Reflections and Introspection
Trip Start Jul 26, 2008
64Trip End Sep 27, 2008
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A part of my reflection was precipitated by a helpful e-mail from Sarah "As for pix in the Third World: I hope you come home with some photos of the lived reality of India--not just picturesque eye candy of adorable big-eyed children looking into the camera and smiling. We have a mutual acquaintance who does this well. This sort of photo make Americans feel all warm and cozy, but it isn't the real Africa or India or wherever...."
I keep thinking about what Sarah shared and walking home from dinner last night (Pizza Hut) I was thinking about writing a private e-mail more completely sharing the experience of India - the India that Sarah knows correctly and asked that I capture and describe.
I then felt my own energy diminish and the overwhelming challenges that India has felt heavy upon my heart - the seeming futility of solving so many overwhelming challenges in the country with a population of nearly four times America. I felt like I was losing my ability to make a real difference.
Then it occurred to me that I think that we American's do know and have heard/read (even if we haven't experienced) about the trash, the beggars, the horns/noise, the people living in the streets, the dogs running all over and living in the trash, the bad roads and on and on - I think we know these things and they are all true. Then it occurred to me that what we may not know is the India that I am experiencing (albeit within all of the negative things) and reporting on - the India of great people making a positive difference and how microfinance is making a gigantic difference in many lives and is expanding at a incredible rate. Grameen Koota that I am visiting now has nearly 150,000 borrowers and plans to expand to 2,000,000 in 2011 - amazing. I am interviewing borrowers (including video interview in some cases) and it is very clear that their lives are dramatically being improved through microcredit. You don't even need to talk to them - you can see it in their radiance and their smiles.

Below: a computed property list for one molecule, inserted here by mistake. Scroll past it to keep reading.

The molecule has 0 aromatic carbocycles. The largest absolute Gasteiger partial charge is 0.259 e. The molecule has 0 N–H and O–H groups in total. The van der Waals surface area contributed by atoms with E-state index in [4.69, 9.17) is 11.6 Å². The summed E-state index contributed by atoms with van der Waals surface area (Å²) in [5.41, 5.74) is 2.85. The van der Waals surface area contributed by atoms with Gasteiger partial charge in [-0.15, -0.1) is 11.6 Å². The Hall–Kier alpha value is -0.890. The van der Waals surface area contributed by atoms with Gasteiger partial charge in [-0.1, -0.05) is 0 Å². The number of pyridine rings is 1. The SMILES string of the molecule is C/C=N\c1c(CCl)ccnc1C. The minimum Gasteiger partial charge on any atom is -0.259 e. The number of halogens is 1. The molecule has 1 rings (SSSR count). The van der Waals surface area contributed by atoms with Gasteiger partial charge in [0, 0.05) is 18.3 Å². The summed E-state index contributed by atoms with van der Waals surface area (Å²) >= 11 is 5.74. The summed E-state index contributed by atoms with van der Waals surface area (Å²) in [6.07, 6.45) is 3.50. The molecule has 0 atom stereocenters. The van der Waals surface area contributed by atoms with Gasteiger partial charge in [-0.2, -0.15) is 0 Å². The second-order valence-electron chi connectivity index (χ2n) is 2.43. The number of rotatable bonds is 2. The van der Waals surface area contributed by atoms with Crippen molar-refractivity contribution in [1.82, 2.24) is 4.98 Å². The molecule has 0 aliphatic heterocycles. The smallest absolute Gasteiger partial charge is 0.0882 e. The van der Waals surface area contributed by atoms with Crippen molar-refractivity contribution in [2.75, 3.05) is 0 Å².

Then there are people like my new special friend Vikash who is extremely talented and precocious and is moving from full time employee of Grameen Koota to part time consultant so that he can develop several marvelous programs that he is putting together and I hope to help him with. He is single and working night and day developing incredible leading edge ideas. Then there is Mr. Mukundan - someone my age and in poor health that, like myself felt drawn to making a major difference in his 60's. There are my two wonderful hosts - Niranjan in his 30's who created a new and fast expanding microfinance organization in the last two years and my other host Dr. Kulkarni nearly 60, who heads up Grameen Trust India which has already being significantly involved with creating 25 microfinance institutions in India and funded with $125 million raised in Bangladesh.
It is also true that I have not reported the other end of what I am observing - the incredible four month old airport here in Bangalore that is more beautiful, clean and modern then any airport I have ever seen in the US (and Niranjan tells me that the next airport that I will fly to in Hyderabad is even nicer) connected by a 6 lane freeway as nice as any in the US into Bangalore where the roads are poor and the driving is insane, the software and high tech companies here in Bangalore that look like the great buildings in Silicon Valley.
Thanks to you who are coming on this journey with me - it is very exciting and it wouldn't be the same if I didn't have people to share it with through this blog.
P.S. I too was calling India 3rd world and was told that it is "emerging world" and not third world - it would be classified as nearing 2nd world if it was classified in those terms - but I am not satisfied that these definitions are clear - or at least they are not yet clear to me.